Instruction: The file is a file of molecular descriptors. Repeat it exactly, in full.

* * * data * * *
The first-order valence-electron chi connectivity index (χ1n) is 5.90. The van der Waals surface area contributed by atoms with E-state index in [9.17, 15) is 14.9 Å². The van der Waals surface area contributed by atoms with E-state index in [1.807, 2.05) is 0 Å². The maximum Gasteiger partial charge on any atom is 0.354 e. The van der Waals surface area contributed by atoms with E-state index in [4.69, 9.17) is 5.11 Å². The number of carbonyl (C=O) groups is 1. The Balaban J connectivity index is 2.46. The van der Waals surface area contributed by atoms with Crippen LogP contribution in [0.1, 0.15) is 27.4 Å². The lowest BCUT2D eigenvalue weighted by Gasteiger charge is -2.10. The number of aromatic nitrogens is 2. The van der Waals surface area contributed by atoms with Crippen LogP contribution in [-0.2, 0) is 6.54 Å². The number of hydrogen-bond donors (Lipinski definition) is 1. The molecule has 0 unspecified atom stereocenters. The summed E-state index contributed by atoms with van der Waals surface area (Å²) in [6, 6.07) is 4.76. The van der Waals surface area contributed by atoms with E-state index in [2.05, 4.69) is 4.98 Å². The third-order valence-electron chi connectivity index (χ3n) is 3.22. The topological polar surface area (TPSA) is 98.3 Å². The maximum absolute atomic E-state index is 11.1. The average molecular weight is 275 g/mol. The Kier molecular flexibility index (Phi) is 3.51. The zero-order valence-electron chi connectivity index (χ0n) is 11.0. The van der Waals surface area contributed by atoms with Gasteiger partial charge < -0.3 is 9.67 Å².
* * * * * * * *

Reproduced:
The first-order valence-electron chi connectivity index (χ1n) is 5.90. The van der Waals surface area contributed by atoms with E-state index in [9.17, 15) is 14.9 Å². The van der Waals surface area contributed by atoms with E-state index in [1.807, 2.05) is 0 Å². The maximum Gasteiger partial charge on any atom is 0.354 e. The van der Waals surface area contributed by atoms with E-state index in [4.69, 9.17) is 5.11 Å². The number of carbonyl (C=O) groups is 1. The Balaban J connectivity index is 2.46. The van der Waals surface area contributed by atoms with Crippen LogP contribution in [0.1, 0.15) is 27.4 Å². The lowest BCUT2D eigenvalue weighted by Gasteiger charge is -2.10. The number of aromatic nitrogens is 2. The van der Waals surface area contributed by atoms with Crippen LogP contribution in [-0.2, 0) is 6.54 Å². The number of hydrogen-bond donors (Lipinski definition) is 1. The molecule has 0 unspecified atom stereocenters. The summed E-state index contributed by atoms with van der Waals surface area (Å²) in [6, 6.07) is 4.76. The van der Waals surface area contributed by atoms with E-state index in [2.05, 4.69) is 4.98 Å². The third-order valence-electron chi connectivity index (χ3n) is 3.22. The topological polar surface area (TPSA) is 98.3 Å². The maximum absolute atomic E-state index is 11.1. The average molecular weight is 275 g/mol. The Kier molecular flexibility index (Phi) is 3.51. The zero-order valence-electron chi connectivity index (χ0n) is 11.0. The van der Waals surface area contributed by atoms with Gasteiger partial charge < -0.3 is 9.67 Å².